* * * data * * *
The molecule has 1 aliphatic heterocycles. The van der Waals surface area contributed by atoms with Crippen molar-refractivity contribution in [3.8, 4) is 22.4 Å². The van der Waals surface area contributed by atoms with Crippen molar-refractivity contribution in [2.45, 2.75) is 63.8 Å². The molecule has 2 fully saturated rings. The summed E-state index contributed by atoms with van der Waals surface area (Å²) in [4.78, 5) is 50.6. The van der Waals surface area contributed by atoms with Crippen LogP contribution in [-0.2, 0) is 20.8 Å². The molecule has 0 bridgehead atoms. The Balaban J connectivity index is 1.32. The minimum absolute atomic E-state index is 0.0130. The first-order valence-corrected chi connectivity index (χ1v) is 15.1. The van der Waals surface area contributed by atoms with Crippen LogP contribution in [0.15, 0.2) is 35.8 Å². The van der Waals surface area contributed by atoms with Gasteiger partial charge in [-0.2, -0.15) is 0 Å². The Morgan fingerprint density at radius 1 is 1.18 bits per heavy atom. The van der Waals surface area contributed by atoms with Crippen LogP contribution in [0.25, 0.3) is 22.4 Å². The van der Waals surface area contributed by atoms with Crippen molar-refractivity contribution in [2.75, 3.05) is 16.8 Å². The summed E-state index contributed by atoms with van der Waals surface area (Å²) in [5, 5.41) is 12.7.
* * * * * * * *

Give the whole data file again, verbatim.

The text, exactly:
The molecule has 1 aliphatic heterocycles. The van der Waals surface area contributed by atoms with Crippen molar-refractivity contribution in [3.8, 4) is 22.4 Å². The van der Waals surface area contributed by atoms with Crippen molar-refractivity contribution in [2.45, 2.75) is 63.8 Å². The molecule has 2 fully saturated rings. The summed E-state index contributed by atoms with van der Waals surface area (Å²) in [4.78, 5) is 50.6. The van der Waals surface area contributed by atoms with Crippen LogP contribution in [-0.2, 0) is 20.8 Å². The molecule has 0 bridgehead atoms. The Balaban J connectivity index is 1.32. The minimum absolute atomic E-state index is 0.0130. The first-order valence-corrected chi connectivity index (χ1v) is 15.1. The van der Waals surface area contributed by atoms with Crippen LogP contribution in [0.15, 0.2) is 35.8 Å². The van der Waals surface area contributed by atoms with Gasteiger partial charge in [-0.2, -0.15) is 0 Å². The Morgan fingerprint density at radius 1 is 1.18 bits per heavy atom. The van der Waals surface area contributed by atoms with Crippen LogP contribution in [0.25, 0.3) is 22.4 Å². The van der Waals surface area contributed by atoms with Crippen molar-refractivity contribution in [2.75, 3.05) is 16.8 Å². The summed E-state index contributed by atoms with van der Waals surface area (Å²) in [5, 5.41) is 12.7.